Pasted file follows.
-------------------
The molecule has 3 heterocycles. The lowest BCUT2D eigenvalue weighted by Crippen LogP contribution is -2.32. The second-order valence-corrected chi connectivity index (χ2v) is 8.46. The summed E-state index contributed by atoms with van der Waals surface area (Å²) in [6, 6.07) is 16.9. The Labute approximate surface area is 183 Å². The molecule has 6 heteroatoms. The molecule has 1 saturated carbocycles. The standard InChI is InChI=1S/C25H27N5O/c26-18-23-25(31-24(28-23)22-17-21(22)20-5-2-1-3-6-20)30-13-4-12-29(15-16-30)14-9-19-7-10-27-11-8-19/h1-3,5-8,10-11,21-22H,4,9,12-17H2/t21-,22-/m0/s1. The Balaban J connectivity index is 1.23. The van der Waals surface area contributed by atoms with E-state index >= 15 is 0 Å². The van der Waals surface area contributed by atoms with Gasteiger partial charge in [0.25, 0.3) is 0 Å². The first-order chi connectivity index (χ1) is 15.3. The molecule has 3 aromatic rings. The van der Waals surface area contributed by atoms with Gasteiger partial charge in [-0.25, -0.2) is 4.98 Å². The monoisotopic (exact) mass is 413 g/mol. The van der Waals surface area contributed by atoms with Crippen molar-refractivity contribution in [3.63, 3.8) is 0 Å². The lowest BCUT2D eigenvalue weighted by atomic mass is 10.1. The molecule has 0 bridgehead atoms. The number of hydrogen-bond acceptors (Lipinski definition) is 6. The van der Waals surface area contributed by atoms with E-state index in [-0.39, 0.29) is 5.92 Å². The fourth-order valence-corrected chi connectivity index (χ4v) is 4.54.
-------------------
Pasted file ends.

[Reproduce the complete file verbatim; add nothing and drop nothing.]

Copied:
The molecule has 3 heterocycles. The lowest BCUT2D eigenvalue weighted by Crippen LogP contribution is -2.32. The second-order valence-corrected chi connectivity index (χ2v) is 8.46. The summed E-state index contributed by atoms with van der Waals surface area (Å²) in [6, 6.07) is 16.9. The Labute approximate surface area is 183 Å². The molecule has 6 heteroatoms. The molecule has 1 saturated carbocycles. The standard InChI is InChI=1S/C25H27N5O/c26-18-23-25(31-24(28-23)22-17-21(22)20-5-2-1-3-6-20)30-13-4-12-29(15-16-30)14-9-19-7-10-27-11-8-19/h1-3,5-8,10-11,21-22H,4,9,12-17H2/t21-,22-/m0/s1. The Balaban J connectivity index is 1.23. The van der Waals surface area contributed by atoms with E-state index >= 15 is 0 Å². The van der Waals surface area contributed by atoms with Gasteiger partial charge in [0.25, 0.3) is 0 Å². The first-order chi connectivity index (χ1) is 15.3. The molecule has 3 aromatic rings. The van der Waals surface area contributed by atoms with Gasteiger partial charge in [-0.25, -0.2) is 4.98 Å². The monoisotopic (exact) mass is 413 g/mol. The van der Waals surface area contributed by atoms with Crippen molar-refractivity contribution in [3.63, 3.8) is 0 Å². The lowest BCUT2D eigenvalue weighted by atomic mass is 10.1. The molecule has 0 bridgehead atoms. The number of hydrogen-bond acceptors (Lipinski definition) is 6. The van der Waals surface area contributed by atoms with E-state index in [-0.39, 0.29) is 5.92 Å². The fourth-order valence-corrected chi connectivity index (χ4v) is 4.54.